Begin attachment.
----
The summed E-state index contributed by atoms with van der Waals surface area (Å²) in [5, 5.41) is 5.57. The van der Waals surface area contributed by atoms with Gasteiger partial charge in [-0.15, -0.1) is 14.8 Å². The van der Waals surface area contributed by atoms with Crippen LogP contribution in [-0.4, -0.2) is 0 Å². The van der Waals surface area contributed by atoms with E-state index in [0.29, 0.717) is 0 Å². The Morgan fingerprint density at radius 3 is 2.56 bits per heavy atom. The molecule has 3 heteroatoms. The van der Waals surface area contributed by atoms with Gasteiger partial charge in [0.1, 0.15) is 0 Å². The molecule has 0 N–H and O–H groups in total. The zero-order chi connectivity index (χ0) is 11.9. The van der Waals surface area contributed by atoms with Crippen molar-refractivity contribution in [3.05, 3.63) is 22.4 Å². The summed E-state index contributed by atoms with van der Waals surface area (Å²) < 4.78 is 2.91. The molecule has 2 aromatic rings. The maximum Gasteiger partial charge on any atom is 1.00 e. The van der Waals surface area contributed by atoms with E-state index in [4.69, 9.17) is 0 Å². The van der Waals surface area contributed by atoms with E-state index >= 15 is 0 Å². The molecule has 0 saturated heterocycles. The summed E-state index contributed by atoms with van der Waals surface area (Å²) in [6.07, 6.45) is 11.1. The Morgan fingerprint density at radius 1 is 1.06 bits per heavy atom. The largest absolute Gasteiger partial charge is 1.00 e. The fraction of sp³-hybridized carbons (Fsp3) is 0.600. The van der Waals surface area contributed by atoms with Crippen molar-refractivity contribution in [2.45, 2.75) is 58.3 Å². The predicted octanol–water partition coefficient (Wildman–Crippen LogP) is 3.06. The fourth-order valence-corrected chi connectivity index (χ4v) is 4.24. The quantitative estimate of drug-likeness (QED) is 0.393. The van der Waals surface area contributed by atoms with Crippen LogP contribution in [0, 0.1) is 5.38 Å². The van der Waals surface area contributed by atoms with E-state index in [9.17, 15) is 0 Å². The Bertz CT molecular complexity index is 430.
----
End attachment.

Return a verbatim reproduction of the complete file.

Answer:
The summed E-state index contributed by atoms with van der Waals surface area (Å²) in [5, 5.41) is 5.57. The van der Waals surface area contributed by atoms with Gasteiger partial charge in [-0.15, -0.1) is 14.8 Å². The van der Waals surface area contributed by atoms with Crippen LogP contribution in [-0.4, -0.2) is 0 Å². The van der Waals surface area contributed by atoms with E-state index in [0.29, 0.717) is 0 Å². The Morgan fingerprint density at radius 3 is 2.56 bits per heavy atom. The molecule has 3 heteroatoms. The van der Waals surface area contributed by atoms with Gasteiger partial charge in [0.1, 0.15) is 0 Å². The molecule has 0 N–H and O–H groups in total. The zero-order chi connectivity index (χ0) is 11.9. The van der Waals surface area contributed by atoms with Crippen molar-refractivity contribution in [3.05, 3.63) is 22.4 Å². The summed E-state index contributed by atoms with van der Waals surface area (Å²) < 4.78 is 2.91. The molecule has 2 aromatic rings. The maximum Gasteiger partial charge on any atom is 1.00 e. The van der Waals surface area contributed by atoms with E-state index in [4.69, 9.17) is 0 Å². The van der Waals surface area contributed by atoms with E-state index >= 15 is 0 Å². The molecule has 0 saturated heterocycles. The summed E-state index contributed by atoms with van der Waals surface area (Å²) in [6.07, 6.45) is 11.1. The Morgan fingerprint density at radius 1 is 1.06 bits per heavy atom. The largest absolute Gasteiger partial charge is 1.00 e. The fraction of sp³-hybridized carbons (Fsp3) is 0.600. The van der Waals surface area contributed by atoms with Crippen molar-refractivity contribution in [2.45, 2.75) is 58.3 Å². The predicted octanol–water partition coefficient (Wildman–Crippen LogP) is 3.06. The fourth-order valence-corrected chi connectivity index (χ4v) is 4.24. The quantitative estimate of drug-likeness (QED) is 0.393. The van der Waals surface area contributed by atoms with Crippen LogP contribution in [0, 0.1) is 5.38 Å². The van der Waals surface area contributed by atoms with E-state index in [9.17, 15) is 0 Å². The Bertz CT molecular complexity index is 430.